Opinion Sat, May 18, 02
An Irishman's Diary
"ALL right?! the bouncer enquired.
"Hello," I replied, pausing in my tracks.
"Would you mind stepping aside?"
Stepping aside? I glanced around, suspecting the imminent arrival of someone far more important. A strippogram. A Chippendale, perhaps, with rhyming birthday wishes for some hapless unfortunate inside. Not so, writes Frank Shouldice.
The bouncer, dressed in a black bomber jacket, was quietly joined by another bouncer, identically attired. They were connected not only by fashion and demeanor but by small radio earpieces that gave them the look of gun-wielding secret service agents.
Maybe it was the President herself arriving. Or was Bertie bringing another US president out on the rip? Not that these bouncers would be rolled over so easily:
All right, Taoiseach? Would you and your buddy mind stepping aside—I don't care if he's the most powerful man in the world, he's not getting in until.
Meeting friends
It was almost 6 p.m. on a sunny Friday evening outside a very average Dublin pub. I was meeting friends for a drink after work. Or that was the complicated plan. The centurion duo adopted the bad cop/good cop routine, except the good cop appeared to lose his voice.
"Have you been here before?" resumed the smaller man.
"No. First time, actually."
"We knew that because we haven't seen you before."
"Well, I haven't been here before."
"See—we knew you're not a regular!" he trumped.
I was impressed, but we seemed to reach a sort of impasse. He had answered all his own questions correctly and I, with growing bemusement, was getting everything wrong. His colleague patiently cleaned his fingernails and said nothing. It seemed as if the first bouncer—I mean doorman—had executed the handbook of Frequently Asked Questions so quickly that he found himself momentarily stumped.
"You're on your own," he announced finally.
I looked around to verify his observation. I explained that I was meeting friends inside. Work friends. They were expecting me, unless they too were late. I promised not to stay too long. One or two, then gone. And silently promised myself never to return.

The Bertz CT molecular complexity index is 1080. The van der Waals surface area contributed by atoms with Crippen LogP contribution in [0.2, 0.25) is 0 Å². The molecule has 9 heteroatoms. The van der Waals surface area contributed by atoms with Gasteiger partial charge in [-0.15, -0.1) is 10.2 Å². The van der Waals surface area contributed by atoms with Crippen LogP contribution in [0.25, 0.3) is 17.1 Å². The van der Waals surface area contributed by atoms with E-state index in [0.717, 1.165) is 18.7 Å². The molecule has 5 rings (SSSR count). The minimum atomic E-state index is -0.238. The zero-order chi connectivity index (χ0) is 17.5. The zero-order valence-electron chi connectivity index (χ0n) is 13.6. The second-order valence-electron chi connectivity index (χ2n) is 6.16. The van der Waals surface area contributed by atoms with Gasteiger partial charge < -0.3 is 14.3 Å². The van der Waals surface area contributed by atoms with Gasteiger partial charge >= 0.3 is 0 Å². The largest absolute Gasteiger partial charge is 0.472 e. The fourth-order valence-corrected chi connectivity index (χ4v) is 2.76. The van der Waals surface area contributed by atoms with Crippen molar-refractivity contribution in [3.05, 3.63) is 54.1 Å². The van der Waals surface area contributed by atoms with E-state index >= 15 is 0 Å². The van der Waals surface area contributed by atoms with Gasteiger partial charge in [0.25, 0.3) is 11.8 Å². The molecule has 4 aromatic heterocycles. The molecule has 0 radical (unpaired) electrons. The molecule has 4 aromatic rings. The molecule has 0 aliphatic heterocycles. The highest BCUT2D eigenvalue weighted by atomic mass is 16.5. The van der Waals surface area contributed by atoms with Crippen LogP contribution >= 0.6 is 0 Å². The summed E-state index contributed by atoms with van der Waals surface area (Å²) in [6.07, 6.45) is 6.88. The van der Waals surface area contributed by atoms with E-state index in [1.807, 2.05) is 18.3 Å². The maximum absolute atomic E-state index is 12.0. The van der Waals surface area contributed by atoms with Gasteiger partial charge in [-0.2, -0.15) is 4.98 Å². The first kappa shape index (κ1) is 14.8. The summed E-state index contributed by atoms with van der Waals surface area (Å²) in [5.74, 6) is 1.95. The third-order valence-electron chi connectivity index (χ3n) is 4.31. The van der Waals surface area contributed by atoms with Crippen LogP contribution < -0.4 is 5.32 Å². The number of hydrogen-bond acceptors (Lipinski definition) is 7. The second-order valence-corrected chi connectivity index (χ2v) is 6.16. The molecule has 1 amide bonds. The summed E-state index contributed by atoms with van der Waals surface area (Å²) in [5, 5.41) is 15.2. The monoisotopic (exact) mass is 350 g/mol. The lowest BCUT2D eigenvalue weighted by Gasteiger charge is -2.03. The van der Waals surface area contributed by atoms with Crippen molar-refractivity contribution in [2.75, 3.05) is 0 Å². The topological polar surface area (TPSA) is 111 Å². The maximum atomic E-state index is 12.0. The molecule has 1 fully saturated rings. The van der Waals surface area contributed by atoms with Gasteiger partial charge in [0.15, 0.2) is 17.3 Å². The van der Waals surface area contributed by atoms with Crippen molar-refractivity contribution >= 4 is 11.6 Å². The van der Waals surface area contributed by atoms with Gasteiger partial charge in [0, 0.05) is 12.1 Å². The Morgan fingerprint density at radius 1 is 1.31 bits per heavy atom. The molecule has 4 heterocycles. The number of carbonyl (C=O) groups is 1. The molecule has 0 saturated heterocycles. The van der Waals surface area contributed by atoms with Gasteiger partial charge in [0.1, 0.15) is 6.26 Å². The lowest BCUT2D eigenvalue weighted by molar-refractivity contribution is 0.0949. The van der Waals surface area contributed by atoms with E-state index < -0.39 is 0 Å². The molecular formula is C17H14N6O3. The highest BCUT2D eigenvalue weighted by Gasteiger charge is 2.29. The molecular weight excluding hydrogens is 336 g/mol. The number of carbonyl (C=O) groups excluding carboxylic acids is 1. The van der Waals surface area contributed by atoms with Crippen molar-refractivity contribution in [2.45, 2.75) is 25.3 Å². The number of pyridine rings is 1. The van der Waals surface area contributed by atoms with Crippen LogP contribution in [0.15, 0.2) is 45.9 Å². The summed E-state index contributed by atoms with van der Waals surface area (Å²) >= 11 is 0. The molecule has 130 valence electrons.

"What are your friends' names?" he asked.
It was 6.10. He had me paged inside so that my bold claims of having friends in the pub could be proven. After all, I could have been going in for a drink all by myself. A friend duly appeared and the matter was settled.
"We don't let in people with earrings."
"I can take it out."
"Don't put it back in."
"Enjoy yourself, buddy."
There are more security men on the doors of Dublin pubs these days than there were in Belfast during the Troubles. You can go for a drink almost anywhere in the world without having to pass a security check, but here, in the so-called home of the congenial public house, potential customers are treated like suspects.
It's not just late-night bars—ordinary pubs now feel the need to vet every customer at the door. The greatest shock to date was the appearance last Christmas of two bouncers outside Mulligan's of Poolbeg Street. This may have taken some explanation from pub tour guides extolling the warmth of greeting to be had in the capital's famous hostelries.
Confrontational style
The link between alcohol and violence is well documented but the pent-up security man on the door has become the norm. It's not an easy job. Some do it very well, but some bouncers clearly relish the role and the power trip that goes with it. What's ironic is that bouncers who go in for the confrontational style wouldn't be allowed into premises unless they worked there.
We might pretend otherwise, but Irish pubs—and Dublin pubs in particular—are losing their reputation. There are exceptions, of course, but when was the last time you were in a friendly, clean Dublin pub that hadn't been tarted up like a barn library? When was the last time the service struck you as surly? Or the toilets hygienically challenged? Or when was the last time you handed over your cash only to discover it wasn't enough? Most punters don't check their change, but one of the city's allegedly fashionable emporiums charges €4.10 for a pint of lager. By midnight the price rises to €4.90, all served with a taciturnity that says you're lucky to get it at all.
Cultural experience
Now, with summer arriving, thousands of first-time visitors will look forward to the great cultural experience of the Dublin pub. Many will be disappointed. They will find that many of the mock-Oirish bars around the capital look very like the mock-Oirish bars exported around the globe, so that it's near impossible to distinguish the original from the imitation. Big on renovation, short on taste.
They might get lucky and find a place where conversation or live music has not been replaced by a blaring TV, where ventilation is not a curse, where a visit to the toilet doesn't require vaccination, where bartenders aren't stressed beyond a pleasantry and owners pay lounge staff properly to clear and clean tables.
Pub culture still holds a central place in Irish life but the quality, atmosphere and service of Irish pubs have declined. For all our grumbling in the past we were prepared to overlook shortcomings because we knew pubs here were special. Not any more. Dubliners will be slow to admit it, but many of this year's visitors will soon discover the city's pubs aren't all they're cracked up to be.
The Irish Times